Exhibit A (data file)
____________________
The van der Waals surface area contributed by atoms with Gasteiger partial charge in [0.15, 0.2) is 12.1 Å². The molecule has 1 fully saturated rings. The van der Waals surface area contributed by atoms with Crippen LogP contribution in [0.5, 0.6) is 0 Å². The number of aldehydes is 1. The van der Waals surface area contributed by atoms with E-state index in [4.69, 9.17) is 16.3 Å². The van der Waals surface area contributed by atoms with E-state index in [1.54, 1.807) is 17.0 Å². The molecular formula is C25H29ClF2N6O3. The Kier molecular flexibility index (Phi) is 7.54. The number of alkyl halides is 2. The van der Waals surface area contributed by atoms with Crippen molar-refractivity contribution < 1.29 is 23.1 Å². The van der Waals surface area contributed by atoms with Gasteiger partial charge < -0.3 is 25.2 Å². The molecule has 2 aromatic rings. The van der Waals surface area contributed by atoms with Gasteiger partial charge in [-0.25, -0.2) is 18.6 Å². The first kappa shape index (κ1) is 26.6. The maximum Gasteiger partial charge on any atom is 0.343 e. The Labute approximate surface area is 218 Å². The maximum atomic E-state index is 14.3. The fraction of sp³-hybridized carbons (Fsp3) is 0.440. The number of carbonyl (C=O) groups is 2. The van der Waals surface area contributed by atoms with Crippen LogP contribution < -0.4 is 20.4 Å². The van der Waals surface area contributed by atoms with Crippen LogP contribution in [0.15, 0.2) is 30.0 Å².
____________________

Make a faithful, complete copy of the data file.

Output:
The van der Waals surface area contributed by atoms with Gasteiger partial charge in [0.15, 0.2) is 12.1 Å². The molecule has 1 fully saturated rings. The van der Waals surface area contributed by atoms with Crippen LogP contribution in [0.5, 0.6) is 0 Å². The number of aldehydes is 1. The van der Waals surface area contributed by atoms with E-state index in [4.69, 9.17) is 16.3 Å². The van der Waals surface area contributed by atoms with E-state index in [1.54, 1.807) is 17.0 Å². The molecular formula is C25H29ClF2N6O3. The Kier molecular flexibility index (Phi) is 7.54. The number of alkyl halides is 2. The van der Waals surface area contributed by atoms with Crippen molar-refractivity contribution < 1.29 is 23.1 Å². The van der Waals surface area contributed by atoms with Gasteiger partial charge < -0.3 is 25.2 Å². The molecule has 2 aromatic rings. The van der Waals surface area contributed by atoms with Gasteiger partial charge in [-0.25, -0.2) is 18.6 Å². The first kappa shape index (κ1) is 26.6. The maximum Gasteiger partial charge on any atom is 0.343 e. The Labute approximate surface area is 218 Å². The maximum atomic E-state index is 14.3. The fraction of sp³-hybridized carbons (Fsp3) is 0.440. The number of carbonyl (C=O) groups is 2. The van der Waals surface area contributed by atoms with Crippen LogP contribution < -0.4 is 20.4 Å². The van der Waals surface area contributed by atoms with Crippen LogP contribution in [0.15, 0.2) is 30.0 Å².